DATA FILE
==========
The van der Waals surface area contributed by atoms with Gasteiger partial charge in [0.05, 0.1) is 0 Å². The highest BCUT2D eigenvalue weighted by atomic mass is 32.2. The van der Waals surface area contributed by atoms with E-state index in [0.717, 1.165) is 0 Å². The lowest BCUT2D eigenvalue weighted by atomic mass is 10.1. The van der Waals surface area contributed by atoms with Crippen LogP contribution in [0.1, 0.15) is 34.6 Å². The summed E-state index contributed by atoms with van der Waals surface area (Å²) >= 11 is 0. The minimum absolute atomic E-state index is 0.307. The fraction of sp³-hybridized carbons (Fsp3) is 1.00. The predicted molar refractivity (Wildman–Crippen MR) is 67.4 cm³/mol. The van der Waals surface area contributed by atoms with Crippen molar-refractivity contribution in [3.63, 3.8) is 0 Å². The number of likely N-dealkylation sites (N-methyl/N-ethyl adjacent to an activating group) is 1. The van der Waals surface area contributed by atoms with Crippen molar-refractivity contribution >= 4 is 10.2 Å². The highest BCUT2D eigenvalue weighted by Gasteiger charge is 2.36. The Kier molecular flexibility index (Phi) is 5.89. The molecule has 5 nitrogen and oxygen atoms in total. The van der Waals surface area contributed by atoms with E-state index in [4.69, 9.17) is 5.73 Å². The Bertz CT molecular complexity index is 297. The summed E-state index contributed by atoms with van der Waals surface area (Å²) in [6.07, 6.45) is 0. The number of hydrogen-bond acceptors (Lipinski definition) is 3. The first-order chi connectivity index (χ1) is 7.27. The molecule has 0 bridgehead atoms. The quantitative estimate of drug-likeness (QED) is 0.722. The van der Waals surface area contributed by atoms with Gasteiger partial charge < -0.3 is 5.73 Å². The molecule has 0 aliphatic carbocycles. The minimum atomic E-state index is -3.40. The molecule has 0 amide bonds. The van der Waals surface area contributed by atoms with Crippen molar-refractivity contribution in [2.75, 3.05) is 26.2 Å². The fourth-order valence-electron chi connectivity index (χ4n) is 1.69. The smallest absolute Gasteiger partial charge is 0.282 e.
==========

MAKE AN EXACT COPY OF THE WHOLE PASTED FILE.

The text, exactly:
The van der Waals surface area contributed by atoms with Gasteiger partial charge in [0.05, 0.1) is 0 Å². The highest BCUT2D eigenvalue weighted by atomic mass is 32.2. The van der Waals surface area contributed by atoms with E-state index in [0.717, 1.165) is 0 Å². The lowest BCUT2D eigenvalue weighted by atomic mass is 10.1. The van der Waals surface area contributed by atoms with Crippen LogP contribution in [0.1, 0.15) is 34.6 Å². The summed E-state index contributed by atoms with van der Waals surface area (Å²) >= 11 is 0. The minimum absolute atomic E-state index is 0.307. The fraction of sp³-hybridized carbons (Fsp3) is 1.00. The predicted molar refractivity (Wildman–Crippen MR) is 67.4 cm³/mol. The van der Waals surface area contributed by atoms with Crippen molar-refractivity contribution in [3.63, 3.8) is 0 Å². The number of likely N-dealkylation sites (N-methyl/N-ethyl adjacent to an activating group) is 1. The van der Waals surface area contributed by atoms with Crippen molar-refractivity contribution >= 4 is 10.2 Å². The highest BCUT2D eigenvalue weighted by Gasteiger charge is 2.36. The Kier molecular flexibility index (Phi) is 5.89. The molecule has 5 nitrogen and oxygen atoms in total. The van der Waals surface area contributed by atoms with E-state index in [4.69, 9.17) is 5.73 Å². The Bertz CT molecular complexity index is 297. The summed E-state index contributed by atoms with van der Waals surface area (Å²) in [6.07, 6.45) is 0. The number of hydrogen-bond acceptors (Lipinski definition) is 3. The first-order chi connectivity index (χ1) is 7.27. The molecule has 0 bridgehead atoms. The quantitative estimate of drug-likeness (QED) is 0.722. The van der Waals surface area contributed by atoms with Gasteiger partial charge < -0.3 is 5.73 Å². The molecule has 0 aliphatic carbocycles. The minimum atomic E-state index is -3.40. The molecule has 0 amide bonds. The van der Waals surface area contributed by atoms with Crippen molar-refractivity contribution in [2.75, 3.05) is 26.2 Å². The fourth-order valence-electron chi connectivity index (χ4n) is 1.69. The smallest absolute Gasteiger partial charge is 0.282 e.